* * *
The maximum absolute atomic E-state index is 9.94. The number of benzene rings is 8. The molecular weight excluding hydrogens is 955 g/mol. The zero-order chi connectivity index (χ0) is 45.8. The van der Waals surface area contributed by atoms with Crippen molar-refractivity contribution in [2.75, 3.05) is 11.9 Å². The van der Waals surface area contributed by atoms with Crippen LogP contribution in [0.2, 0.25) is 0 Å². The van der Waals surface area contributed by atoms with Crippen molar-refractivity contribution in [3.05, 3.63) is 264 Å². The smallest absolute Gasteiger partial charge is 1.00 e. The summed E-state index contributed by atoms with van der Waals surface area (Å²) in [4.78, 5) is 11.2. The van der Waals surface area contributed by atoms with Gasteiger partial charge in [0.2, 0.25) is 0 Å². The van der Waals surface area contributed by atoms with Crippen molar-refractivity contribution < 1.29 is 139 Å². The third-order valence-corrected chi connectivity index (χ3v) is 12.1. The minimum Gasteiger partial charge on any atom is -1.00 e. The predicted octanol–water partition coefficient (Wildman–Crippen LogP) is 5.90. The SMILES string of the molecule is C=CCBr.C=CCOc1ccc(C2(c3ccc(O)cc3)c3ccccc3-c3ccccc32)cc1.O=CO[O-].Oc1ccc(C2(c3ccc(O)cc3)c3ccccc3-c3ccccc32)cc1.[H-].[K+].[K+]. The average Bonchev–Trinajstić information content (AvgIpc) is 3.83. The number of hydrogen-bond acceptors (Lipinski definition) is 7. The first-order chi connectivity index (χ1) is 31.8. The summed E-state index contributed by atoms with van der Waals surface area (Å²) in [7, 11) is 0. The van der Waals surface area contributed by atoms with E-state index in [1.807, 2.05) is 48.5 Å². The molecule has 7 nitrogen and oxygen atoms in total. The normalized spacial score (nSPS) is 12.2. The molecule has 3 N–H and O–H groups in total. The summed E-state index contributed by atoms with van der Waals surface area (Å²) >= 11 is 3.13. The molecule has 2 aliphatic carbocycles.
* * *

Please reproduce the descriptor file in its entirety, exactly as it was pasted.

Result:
The maximum absolute atomic E-state index is 9.94. The number of benzene rings is 8. The molecular weight excluding hydrogens is 955 g/mol. The zero-order chi connectivity index (χ0) is 45.8. The van der Waals surface area contributed by atoms with Crippen molar-refractivity contribution in [2.75, 3.05) is 11.9 Å². The van der Waals surface area contributed by atoms with Crippen LogP contribution in [0.2, 0.25) is 0 Å². The van der Waals surface area contributed by atoms with Crippen molar-refractivity contribution in [3.05, 3.63) is 264 Å². The smallest absolute Gasteiger partial charge is 1.00 e. The summed E-state index contributed by atoms with van der Waals surface area (Å²) in [4.78, 5) is 11.2. The van der Waals surface area contributed by atoms with Gasteiger partial charge in [0.2, 0.25) is 0 Å². The van der Waals surface area contributed by atoms with Crippen molar-refractivity contribution < 1.29 is 139 Å². The third-order valence-corrected chi connectivity index (χ3v) is 12.1. The minimum Gasteiger partial charge on any atom is -1.00 e. The predicted octanol–water partition coefficient (Wildman–Crippen LogP) is 5.90. The SMILES string of the molecule is C=CCBr.C=CCOc1ccc(C2(c3ccc(O)cc3)c3ccccc3-c3ccccc32)cc1.O=CO[O-].Oc1ccc(C2(c3ccc(O)cc3)c3ccccc3-c3ccccc32)cc1.[H-].[K+].[K+]. The average Bonchev–Trinajstić information content (AvgIpc) is 3.83. The number of hydrogen-bond acceptors (Lipinski definition) is 7. The first-order chi connectivity index (χ1) is 31.8. The summed E-state index contributed by atoms with van der Waals surface area (Å²) in [7, 11) is 0. The van der Waals surface area contributed by atoms with E-state index in [1.807, 2.05) is 48.5 Å². The molecule has 7 nitrogen and oxygen atoms in total. The normalized spacial score (nSPS) is 12.2. The molecule has 3 N–H and O–H groups in total. The summed E-state index contributed by atoms with van der Waals surface area (Å²) >= 11 is 3.13. The molecule has 2 aliphatic carbocycles.